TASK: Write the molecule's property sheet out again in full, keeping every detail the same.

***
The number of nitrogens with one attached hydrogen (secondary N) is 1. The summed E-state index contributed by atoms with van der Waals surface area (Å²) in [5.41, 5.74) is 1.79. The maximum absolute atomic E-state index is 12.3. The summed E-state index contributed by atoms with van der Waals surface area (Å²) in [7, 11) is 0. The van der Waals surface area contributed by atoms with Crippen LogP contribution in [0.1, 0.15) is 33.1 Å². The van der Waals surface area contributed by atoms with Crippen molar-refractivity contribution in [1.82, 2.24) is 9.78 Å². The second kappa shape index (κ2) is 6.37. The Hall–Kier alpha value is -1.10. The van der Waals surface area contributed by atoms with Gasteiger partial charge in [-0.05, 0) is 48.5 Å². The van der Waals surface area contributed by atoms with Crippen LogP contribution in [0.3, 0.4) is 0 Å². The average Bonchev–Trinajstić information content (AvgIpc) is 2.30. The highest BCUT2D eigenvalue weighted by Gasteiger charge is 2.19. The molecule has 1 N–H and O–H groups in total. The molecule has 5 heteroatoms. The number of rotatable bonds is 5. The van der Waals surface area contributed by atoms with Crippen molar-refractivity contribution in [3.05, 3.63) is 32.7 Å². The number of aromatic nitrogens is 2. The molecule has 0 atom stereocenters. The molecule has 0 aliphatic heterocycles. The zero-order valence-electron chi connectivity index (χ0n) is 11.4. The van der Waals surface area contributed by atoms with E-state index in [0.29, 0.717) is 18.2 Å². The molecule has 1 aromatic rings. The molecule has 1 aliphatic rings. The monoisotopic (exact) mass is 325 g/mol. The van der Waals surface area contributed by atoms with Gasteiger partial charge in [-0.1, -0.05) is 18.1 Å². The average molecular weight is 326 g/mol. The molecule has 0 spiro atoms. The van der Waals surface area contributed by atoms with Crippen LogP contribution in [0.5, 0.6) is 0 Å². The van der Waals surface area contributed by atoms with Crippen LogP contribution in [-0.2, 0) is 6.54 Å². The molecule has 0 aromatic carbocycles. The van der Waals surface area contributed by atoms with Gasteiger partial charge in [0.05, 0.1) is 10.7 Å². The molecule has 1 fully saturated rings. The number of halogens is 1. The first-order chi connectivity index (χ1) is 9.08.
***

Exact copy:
The number of nitrogens with one attached hydrogen (secondary N) is 1. The summed E-state index contributed by atoms with van der Waals surface area (Å²) in [5.41, 5.74) is 1.79. The maximum absolute atomic E-state index is 12.3. The summed E-state index contributed by atoms with van der Waals surface area (Å²) in [7, 11) is 0. The van der Waals surface area contributed by atoms with Crippen LogP contribution in [0.1, 0.15) is 33.1 Å². The van der Waals surface area contributed by atoms with Crippen molar-refractivity contribution in [1.82, 2.24) is 9.78 Å². The second kappa shape index (κ2) is 6.37. The Hall–Kier alpha value is -1.10. The van der Waals surface area contributed by atoms with Gasteiger partial charge in [-0.05, 0) is 48.5 Å². The van der Waals surface area contributed by atoms with Crippen LogP contribution in [0.3, 0.4) is 0 Å². The average Bonchev–Trinajstić information content (AvgIpc) is 2.30. The highest BCUT2D eigenvalue weighted by Gasteiger charge is 2.19. The molecule has 1 N–H and O–H groups in total. The molecule has 5 heteroatoms. The number of rotatable bonds is 5. The van der Waals surface area contributed by atoms with Crippen molar-refractivity contribution in [3.05, 3.63) is 32.7 Å². The number of aromatic nitrogens is 2. The molecule has 0 atom stereocenters. The molecule has 0 aliphatic heterocycles. The zero-order valence-electron chi connectivity index (χ0n) is 11.4. The van der Waals surface area contributed by atoms with E-state index in [0.29, 0.717) is 18.2 Å². The molecule has 1 aromatic rings. The molecule has 1 aliphatic rings. The monoisotopic (exact) mass is 325 g/mol. The van der Waals surface area contributed by atoms with Gasteiger partial charge in [-0.1, -0.05) is 18.1 Å². The average molecular weight is 326 g/mol. The molecule has 0 spiro atoms. The van der Waals surface area contributed by atoms with Crippen LogP contribution in [0.5, 0.6) is 0 Å². The van der Waals surface area contributed by atoms with Crippen LogP contribution in [-0.2, 0) is 6.54 Å². The molecule has 0 aromatic carbocycles. The van der Waals surface area contributed by atoms with Gasteiger partial charge in [0.05, 0.1) is 10.7 Å². The molecule has 1 fully saturated rings. The number of halogens is 1. The first-order chi connectivity index (χ1) is 9.08.